posted by sobarel at 11:17 AM on January 14, 2016 [2 favorites]


Talking to a Lass from Leeds would be a great user/band name. So would Women’s United Total Abstinence Council, now that I think of it.

Also, great FPP.
posted by GenjiandProust at 11:30 AM on January 14, 2016 [2 favorites]


WUTAC Clan?
posted by sobarel at 11:46 AM on January 14, 2016 [12 favorites]


I apologize for the derail, but the title of this post reminded me I really need to re-watch Kind Hearts and Coronets. Alec Guiness is great in that.
posted by JaredSeth at 1:32 PM on January 14, 2016 [5 favorites]


A spot of tea before being shoved into the abattoir is just so England.
posted by um at 2:17 PM on January 14, 2016 [3 favorites]


a spot of tea before... i am reading rites of spring which i am sure came from a recommendation here . it is a brilliant book about the first world war, and one thing it asks is "why did people keep fighting?" - the sense of duty, of tradition, of one's place in the world drove all sides. it's fascinating.

i cannot imagine a temperance bar in leeds. but maybe it's got posher since i lived there.
posted by andrewcooke at 2:57 PM on January 14, 2016 [1 favorite]


Full of recovering alcoholics seemed to be the angle she was going for.

I really need to re-watch Kind Hearts and Coronets. Alec Guiness is great in that.

Everyone should watch it. Hardly a day goes by I don't think about Alec Guinness dressed as a suffragette falling out of a hot air balloon.
posted by sobarel at 3:23 PM on January 14, 2016 [3 favorites]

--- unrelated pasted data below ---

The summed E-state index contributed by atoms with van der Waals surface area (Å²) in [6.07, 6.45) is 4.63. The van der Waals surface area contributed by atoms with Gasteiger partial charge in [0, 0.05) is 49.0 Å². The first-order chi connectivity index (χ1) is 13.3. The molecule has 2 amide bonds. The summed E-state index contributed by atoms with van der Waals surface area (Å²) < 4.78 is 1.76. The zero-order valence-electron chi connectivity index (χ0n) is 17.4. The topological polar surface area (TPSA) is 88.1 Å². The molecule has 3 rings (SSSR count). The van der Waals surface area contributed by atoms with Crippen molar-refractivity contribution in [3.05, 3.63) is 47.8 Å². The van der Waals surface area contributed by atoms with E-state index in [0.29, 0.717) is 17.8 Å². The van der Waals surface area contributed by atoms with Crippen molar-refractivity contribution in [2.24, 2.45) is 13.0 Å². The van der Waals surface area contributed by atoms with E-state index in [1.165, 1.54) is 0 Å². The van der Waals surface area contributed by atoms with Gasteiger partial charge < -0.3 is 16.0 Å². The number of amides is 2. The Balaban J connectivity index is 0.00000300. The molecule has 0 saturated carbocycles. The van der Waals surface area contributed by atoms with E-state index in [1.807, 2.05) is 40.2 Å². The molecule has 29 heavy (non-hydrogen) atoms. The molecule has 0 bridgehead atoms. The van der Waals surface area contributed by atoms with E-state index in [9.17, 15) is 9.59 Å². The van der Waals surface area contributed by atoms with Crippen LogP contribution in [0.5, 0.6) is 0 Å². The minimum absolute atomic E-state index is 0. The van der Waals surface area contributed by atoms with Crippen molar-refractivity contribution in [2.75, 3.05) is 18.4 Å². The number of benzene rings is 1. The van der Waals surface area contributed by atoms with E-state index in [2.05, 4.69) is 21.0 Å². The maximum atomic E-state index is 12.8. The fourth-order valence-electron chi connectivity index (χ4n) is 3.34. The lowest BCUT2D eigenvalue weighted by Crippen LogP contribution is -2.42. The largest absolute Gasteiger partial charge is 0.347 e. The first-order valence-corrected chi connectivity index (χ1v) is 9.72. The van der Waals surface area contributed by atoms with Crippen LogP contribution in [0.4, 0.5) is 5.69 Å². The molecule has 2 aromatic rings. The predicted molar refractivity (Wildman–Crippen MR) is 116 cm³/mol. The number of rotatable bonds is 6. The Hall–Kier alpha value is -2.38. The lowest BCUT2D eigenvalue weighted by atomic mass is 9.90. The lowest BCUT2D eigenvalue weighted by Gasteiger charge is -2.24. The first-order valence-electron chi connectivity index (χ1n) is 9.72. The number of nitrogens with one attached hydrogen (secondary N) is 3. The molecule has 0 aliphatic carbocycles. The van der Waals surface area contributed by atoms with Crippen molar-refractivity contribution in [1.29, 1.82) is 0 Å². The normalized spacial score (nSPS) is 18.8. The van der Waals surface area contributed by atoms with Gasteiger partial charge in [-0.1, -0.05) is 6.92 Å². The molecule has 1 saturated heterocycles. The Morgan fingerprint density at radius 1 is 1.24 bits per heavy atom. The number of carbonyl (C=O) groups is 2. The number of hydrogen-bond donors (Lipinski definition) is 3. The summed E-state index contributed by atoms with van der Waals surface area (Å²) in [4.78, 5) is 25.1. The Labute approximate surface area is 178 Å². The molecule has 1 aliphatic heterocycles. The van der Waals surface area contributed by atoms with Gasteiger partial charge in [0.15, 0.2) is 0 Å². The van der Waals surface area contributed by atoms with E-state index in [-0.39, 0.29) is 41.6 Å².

The temperance movement had a bit of a boost during WW1, since the government was also keen to curb drinking.

They certainly were
After the outbreak of World War I the Defence of the Realm Act was passed by Parliament in 1914. One section of the Act concerned the hours pubs could sell alcohol, as it was believed that alcohol consumption would interfere with the war effort. It restricted opening hours for licensed premises to luncheon (12:00 to 14:40) and supper (18:30 to 21:30).
And it lasted until the late 1980's.
posted by unliteral at 5:03 PM on January 14, 2016


Poor Ginger
The Commanding Brigadier General of the 93rd Brigade considered that Private Wilkinson was affected by gas poison owing to eating porridge cooked in water taken from a shell hole. Private Wilkinson was ignorant at the time he ate the porridge of the source of the water.
Interesting post Zack_Replica.
posted by unliteral at 5:18 PM on January 14, 2016


What a fine document. Thank you, Zack_Replica.
posted by doctornemo at 3:42 PM on January 15, 2016


And it lasted until the late 1980's.

Well, sort of. The requirement to close at some point in the afternoon was maintained until the Licencing Act 1988, but evening closing times in most areas were already 10:30 or 11:00pm by the late 80s.
posted by howfar at 12:19 PM on January 16, 2016


And, equally, I remember drinking in pubs in the 90s that would close after the lunchtime session. So some of the restrictions carried on after the 80s, even if only voluntarily.
posted by howfar at 12:21 PM on January 16, 2016